The term [lumen] is Latin and means "light". It is an international measure of light intensity. The plural form is either [lumens] or the Latin version [lumina].

The question is how did this term end up meaning the "internal opening or cavity of a hollow organ"? Dr. J. Dirckx (1976) explains that the term [lumen] in gastrointestinal anatomy was not used until the late 19th century, but it was initially used by microscopists looking at cross sections of small vessels. Since the empty interior of the vessel was represented on the histological slide as a clear, lighted region, they started calling that the "light" of the vessel, or [lumen].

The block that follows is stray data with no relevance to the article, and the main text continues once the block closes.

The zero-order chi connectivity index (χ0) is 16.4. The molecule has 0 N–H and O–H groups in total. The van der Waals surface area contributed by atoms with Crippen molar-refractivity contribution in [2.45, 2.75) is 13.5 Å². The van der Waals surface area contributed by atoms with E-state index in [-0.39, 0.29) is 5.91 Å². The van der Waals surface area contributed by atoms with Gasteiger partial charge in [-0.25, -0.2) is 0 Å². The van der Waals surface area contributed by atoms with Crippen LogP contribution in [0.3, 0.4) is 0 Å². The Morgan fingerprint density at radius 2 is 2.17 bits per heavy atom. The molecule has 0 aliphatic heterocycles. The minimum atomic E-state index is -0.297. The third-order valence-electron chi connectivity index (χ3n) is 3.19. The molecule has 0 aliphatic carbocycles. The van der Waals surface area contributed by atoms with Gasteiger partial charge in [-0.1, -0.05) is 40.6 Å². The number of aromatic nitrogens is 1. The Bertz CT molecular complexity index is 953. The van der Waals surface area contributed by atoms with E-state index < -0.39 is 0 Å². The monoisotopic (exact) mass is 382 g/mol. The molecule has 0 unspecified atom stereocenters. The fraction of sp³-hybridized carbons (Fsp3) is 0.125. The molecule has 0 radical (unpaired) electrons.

The root term for [lumen] is [-lumin-] and can be found in over 30 words in English and related to light, such as luminosity, luminaria, luminescent, luminous, illumination,  illuminator, intraluminal, transluminal, endoluminal, etc.

The correct adjective form for [lumen] is [luminal], as stated by Haubrich (1997). The point is that the use of the term "lumenal" as an adjective form for lumen is not correct. This term can be seen in many textbooks today. The proper form for the NOTES acronym should be "Natural Orifice Transluminal Endoscopic Surgery" and not "translumenal". 

See how you can "illuminate" this article by hovering your cursor over the light bulb!

1. "The Language of Medicine" John H. Dirckx Pub: Harper & Row 1976
2. "Medical Meanings" Haubrich, William S. Am Coll Phys Philadelphia 1997
3. "The origin of Medical Terms" Skinner, AH, 1970